A contract between OUDCE and a student comes into being when a student accepts an offer of a place on the summer school.
You have the right to cancel this contract at any time within 14 days, beginning on the day you accepted the offer.
Please be aware that if you cancel your place at any time after the expiry of the 14-day period you will not be entitled to a refund of the price paid for the summer school.
If you wish to cancel your place on the summer school you must inform the Programme Administrator by email at firstname.lastname@example.org
You are expected to take out vacation cancellation insurance to cover the programme fee and travel costs, and you should consult your travel agent and/or insurer for information and advice. OUDCE does not provide any insurance cover.
OUDCE reserves the right to alter details of any course should illness or any other emergency prevent a tutor from teaching, and to cancel a course or seminar if exceptionally low enrolment would make it educationally unviable.
The status of this course will be reviewed on 1 May 2017. If it is likely that individual seminars or the course may be cancelled, all those affected will be notified by email within 7 days, and possible options clearly explained.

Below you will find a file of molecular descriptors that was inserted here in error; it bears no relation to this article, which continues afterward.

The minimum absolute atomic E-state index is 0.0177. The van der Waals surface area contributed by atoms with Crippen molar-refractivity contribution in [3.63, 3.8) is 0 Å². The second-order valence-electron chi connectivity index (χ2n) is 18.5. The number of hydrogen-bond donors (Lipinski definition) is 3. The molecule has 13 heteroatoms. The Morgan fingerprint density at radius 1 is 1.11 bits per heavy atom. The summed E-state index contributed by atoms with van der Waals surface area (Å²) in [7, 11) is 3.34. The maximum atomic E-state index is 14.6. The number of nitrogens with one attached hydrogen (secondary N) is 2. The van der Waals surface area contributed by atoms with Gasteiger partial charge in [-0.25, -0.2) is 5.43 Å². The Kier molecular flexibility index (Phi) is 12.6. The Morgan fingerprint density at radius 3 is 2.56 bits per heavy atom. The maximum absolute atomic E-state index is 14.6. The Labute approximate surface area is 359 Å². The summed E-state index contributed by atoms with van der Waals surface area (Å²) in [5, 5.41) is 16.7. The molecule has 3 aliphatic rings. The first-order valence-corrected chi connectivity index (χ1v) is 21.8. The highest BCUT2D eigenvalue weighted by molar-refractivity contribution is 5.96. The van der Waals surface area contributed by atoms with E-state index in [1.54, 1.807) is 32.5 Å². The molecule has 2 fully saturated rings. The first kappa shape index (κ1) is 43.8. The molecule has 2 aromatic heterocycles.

If you have not heard from OUDCE by 8 May 2017, you should assume that the course and your seminars will be running; there is no need to contact us to confirm. You may wish to delay finalising your travel arrangements until after this date.
Before you submit your application
- ensure you meet the admissions requirements (see 'Selection criteria', below);
- make sure you have all the required supporting documents listed below;
- ensure you are familiar with the terms and conditions of enrolment on the summer school, especially those relating to payment of fees and cancellations (see 'Payment', above); and
- read the 'Important information regarding immigration and visa requirements' (see 'Level and demands', below).
The application process
Download, print and complete the application form.
Please ensure all sections are completed fully, clearly, and in BLOCK CAPITALS.
The form must be accompanied by:
- A brief statement of purpose (350-400 words) detailing your academic reasons for wishing to attend the summer school. This should include what you hope to get out of the programme, and what you are likely to contribute to the intellectual life of the summer school. This may include details of literature courses you have previously taken, or the relevance of the summer school to your present course of study or professional development. If you are applying for the graduate strand of the programme it is essential that you clearly state your reasons for wishing to enrol on specific seminars.
- Copies of your university transcripts. These must be in English.
- In the case of non-native speakers of English, official evidence of English language competency.